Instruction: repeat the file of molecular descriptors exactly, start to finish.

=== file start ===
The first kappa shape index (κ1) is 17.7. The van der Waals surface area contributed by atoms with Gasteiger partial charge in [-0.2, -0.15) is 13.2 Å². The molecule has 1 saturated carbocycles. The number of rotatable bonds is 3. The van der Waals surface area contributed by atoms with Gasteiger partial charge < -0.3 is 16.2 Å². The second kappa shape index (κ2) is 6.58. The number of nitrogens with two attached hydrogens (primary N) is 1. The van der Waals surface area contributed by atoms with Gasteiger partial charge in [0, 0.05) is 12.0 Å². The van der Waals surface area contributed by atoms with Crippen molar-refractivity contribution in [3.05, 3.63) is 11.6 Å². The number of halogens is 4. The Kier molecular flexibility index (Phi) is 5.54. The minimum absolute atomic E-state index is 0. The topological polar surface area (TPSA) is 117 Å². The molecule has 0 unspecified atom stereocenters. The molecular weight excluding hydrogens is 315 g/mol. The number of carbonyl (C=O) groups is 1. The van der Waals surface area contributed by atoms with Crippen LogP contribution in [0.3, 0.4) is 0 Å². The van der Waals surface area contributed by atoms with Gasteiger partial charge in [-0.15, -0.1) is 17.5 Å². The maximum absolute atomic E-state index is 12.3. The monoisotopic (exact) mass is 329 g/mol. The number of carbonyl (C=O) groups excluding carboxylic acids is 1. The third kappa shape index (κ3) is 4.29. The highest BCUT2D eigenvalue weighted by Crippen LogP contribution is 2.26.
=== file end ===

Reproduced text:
The first kappa shape index (κ1) is 17.7. The van der Waals surface area contributed by atoms with Gasteiger partial charge in [-0.2, -0.15) is 13.2 Å². The molecule has 1 saturated carbocycles. The number of rotatable bonds is 3. The van der Waals surface area contributed by atoms with Gasteiger partial charge < -0.3 is 16.2 Å². The second kappa shape index (κ2) is 6.58. The number of nitrogens with two attached hydrogens (primary N) is 1. The van der Waals surface area contributed by atoms with Gasteiger partial charge in [0, 0.05) is 12.0 Å². The van der Waals surface area contributed by atoms with Crippen molar-refractivity contribution in [3.05, 3.63) is 11.6 Å². The number of halogens is 4. The Kier molecular flexibility index (Phi) is 5.54. The minimum absolute atomic E-state index is 0. The topological polar surface area (TPSA) is 117 Å². The molecule has 0 unspecified atom stereocenters. The molecular weight excluding hydrogens is 315 g/mol. The number of carbonyl (C=O) groups is 1. The van der Waals surface area contributed by atoms with Crippen LogP contribution in [0.3, 0.4) is 0 Å². The van der Waals surface area contributed by atoms with Gasteiger partial charge in [-0.15, -0.1) is 17.5 Å². The maximum absolute atomic E-state index is 12.3. The monoisotopic (exact) mass is 329 g/mol. The number of carbonyl (C=O) groups excluding carboxylic acids is 1. The third kappa shape index (κ3) is 4.29. The highest BCUT2D eigenvalue weighted by Crippen LogP contribution is 2.26.